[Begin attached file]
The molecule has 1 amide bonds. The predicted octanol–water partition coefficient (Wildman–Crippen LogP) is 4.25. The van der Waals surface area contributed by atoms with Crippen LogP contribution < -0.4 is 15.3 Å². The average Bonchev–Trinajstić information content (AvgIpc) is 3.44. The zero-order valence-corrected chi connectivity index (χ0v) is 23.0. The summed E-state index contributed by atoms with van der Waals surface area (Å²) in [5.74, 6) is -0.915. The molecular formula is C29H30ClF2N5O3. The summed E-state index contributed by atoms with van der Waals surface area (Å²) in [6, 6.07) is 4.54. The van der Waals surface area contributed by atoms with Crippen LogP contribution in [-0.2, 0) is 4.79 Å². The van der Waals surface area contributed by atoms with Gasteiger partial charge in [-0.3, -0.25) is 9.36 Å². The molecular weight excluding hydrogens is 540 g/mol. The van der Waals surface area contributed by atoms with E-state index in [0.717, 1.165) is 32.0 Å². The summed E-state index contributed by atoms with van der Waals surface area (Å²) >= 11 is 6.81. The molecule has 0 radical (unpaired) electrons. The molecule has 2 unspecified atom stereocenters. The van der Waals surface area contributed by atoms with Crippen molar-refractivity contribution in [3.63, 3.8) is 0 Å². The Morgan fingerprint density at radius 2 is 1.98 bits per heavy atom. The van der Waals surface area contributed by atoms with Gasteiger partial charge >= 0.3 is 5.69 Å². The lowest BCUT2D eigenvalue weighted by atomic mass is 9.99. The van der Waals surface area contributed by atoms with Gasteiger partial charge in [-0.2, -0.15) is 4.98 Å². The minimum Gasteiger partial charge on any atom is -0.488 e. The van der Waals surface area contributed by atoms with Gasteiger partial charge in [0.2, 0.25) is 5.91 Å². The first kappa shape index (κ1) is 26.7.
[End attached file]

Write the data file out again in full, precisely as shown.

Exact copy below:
The molecule has 1 amide bonds. The predicted octanol–water partition coefficient (Wildman–Crippen LogP) is 4.25. The van der Waals surface area contributed by atoms with Crippen LogP contribution < -0.4 is 15.3 Å². The average Bonchev–Trinajstić information content (AvgIpc) is 3.44. The zero-order valence-corrected chi connectivity index (χ0v) is 23.0. The summed E-state index contributed by atoms with van der Waals surface area (Å²) in [5.74, 6) is -0.915. The molecular formula is C29H30ClF2N5O3. The summed E-state index contributed by atoms with van der Waals surface area (Å²) in [6, 6.07) is 4.54. The van der Waals surface area contributed by atoms with Crippen LogP contribution in [-0.2, 0) is 4.79 Å². The van der Waals surface area contributed by atoms with Gasteiger partial charge in [-0.3, -0.25) is 9.36 Å². The molecular weight excluding hydrogens is 540 g/mol. The van der Waals surface area contributed by atoms with E-state index in [0.717, 1.165) is 32.0 Å². The summed E-state index contributed by atoms with van der Waals surface area (Å²) >= 11 is 6.81. The molecule has 0 radical (unpaired) electrons. The molecule has 2 unspecified atom stereocenters. The van der Waals surface area contributed by atoms with Crippen molar-refractivity contribution in [3.63, 3.8) is 0 Å². The Morgan fingerprint density at radius 2 is 1.98 bits per heavy atom. The van der Waals surface area contributed by atoms with Gasteiger partial charge >= 0.3 is 5.69 Å². The lowest BCUT2D eigenvalue weighted by atomic mass is 9.99. The van der Waals surface area contributed by atoms with Gasteiger partial charge in [-0.2, -0.15) is 4.98 Å². The minimum Gasteiger partial charge on any atom is -0.488 e. The van der Waals surface area contributed by atoms with Gasteiger partial charge in [0.2, 0.25) is 5.91 Å². The first kappa shape index (κ1) is 26.7.